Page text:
One of the biggest misconceptions about dementia is that it's part of the normal course of aging. Alarmingly, that's a belief shared by many caregivers for older adults. A new survey of relatives and friends caring for people now diagnosed with Alzheimer's or other dementia found two-thirds mistook early symptoms for normal cognitive wear and tear. In doing so, they may have delayed proper diagnosis and early treatment for their loved ones.
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The survey, "Alzheimer's Caregivers: Behavioral vs. Cognitive Challenges," was released yesterday by the Alzheimer's Foundation of America. The findings "reinforce that education and early detection must be among the nation's key strategies in tackling" Alzheimer's, said AFA President Eric Hall.
Families can't afford missed opportunities for help that can result from a timely and proper diagnosis."
The majority of caregivers surveyed said they were aware Alzheimer's disease has both cognitive and behavioral symptoms. But two-thirds (64 percent) didn't recognize the behavioral symptoms as problems at first, instead believing they were " just a normal part of aging." Among this group of caregivers, 67 percent say their views delayed seeking diagnosis or treatment for their loved ones.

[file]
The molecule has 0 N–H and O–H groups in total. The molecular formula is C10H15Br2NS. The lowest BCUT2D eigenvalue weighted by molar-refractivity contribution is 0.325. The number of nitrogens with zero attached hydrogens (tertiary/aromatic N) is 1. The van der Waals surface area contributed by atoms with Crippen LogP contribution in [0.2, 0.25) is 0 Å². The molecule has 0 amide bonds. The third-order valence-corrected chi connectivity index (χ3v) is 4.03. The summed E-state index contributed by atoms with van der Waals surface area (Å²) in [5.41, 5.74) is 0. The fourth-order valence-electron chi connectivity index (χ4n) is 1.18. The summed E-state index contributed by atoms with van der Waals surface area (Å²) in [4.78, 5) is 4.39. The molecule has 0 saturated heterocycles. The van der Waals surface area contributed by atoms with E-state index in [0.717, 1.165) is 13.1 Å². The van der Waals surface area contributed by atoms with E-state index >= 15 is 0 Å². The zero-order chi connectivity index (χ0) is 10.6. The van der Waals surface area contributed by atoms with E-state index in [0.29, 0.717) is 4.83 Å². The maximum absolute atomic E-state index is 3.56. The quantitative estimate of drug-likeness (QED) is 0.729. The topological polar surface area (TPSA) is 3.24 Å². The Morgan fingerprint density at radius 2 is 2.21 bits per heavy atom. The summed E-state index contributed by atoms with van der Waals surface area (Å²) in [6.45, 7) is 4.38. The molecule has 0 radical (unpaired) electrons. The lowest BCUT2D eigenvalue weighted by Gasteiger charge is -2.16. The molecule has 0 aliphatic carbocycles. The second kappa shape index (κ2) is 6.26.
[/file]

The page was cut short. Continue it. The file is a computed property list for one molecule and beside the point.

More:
Behavioral symptoms of Alzheimer's or other dementia include irritability, anxiety, personality changes, paranoia, aggression, wandering and sleeplessness.
Ultimately, cognitive symptoms seem to be more easily recognizable for caregivers. For the majority, mostly or only cognitive symptoms (41 percent) or a combination of cognitive and behavioral symptoms (40 percent) prompted a doctor's visit. Only 12 percent said it was mostly or only behavioral symptoms that contributed.
[Caring for an older relative or friend? Check out AARP's Caregiver Resource Center.]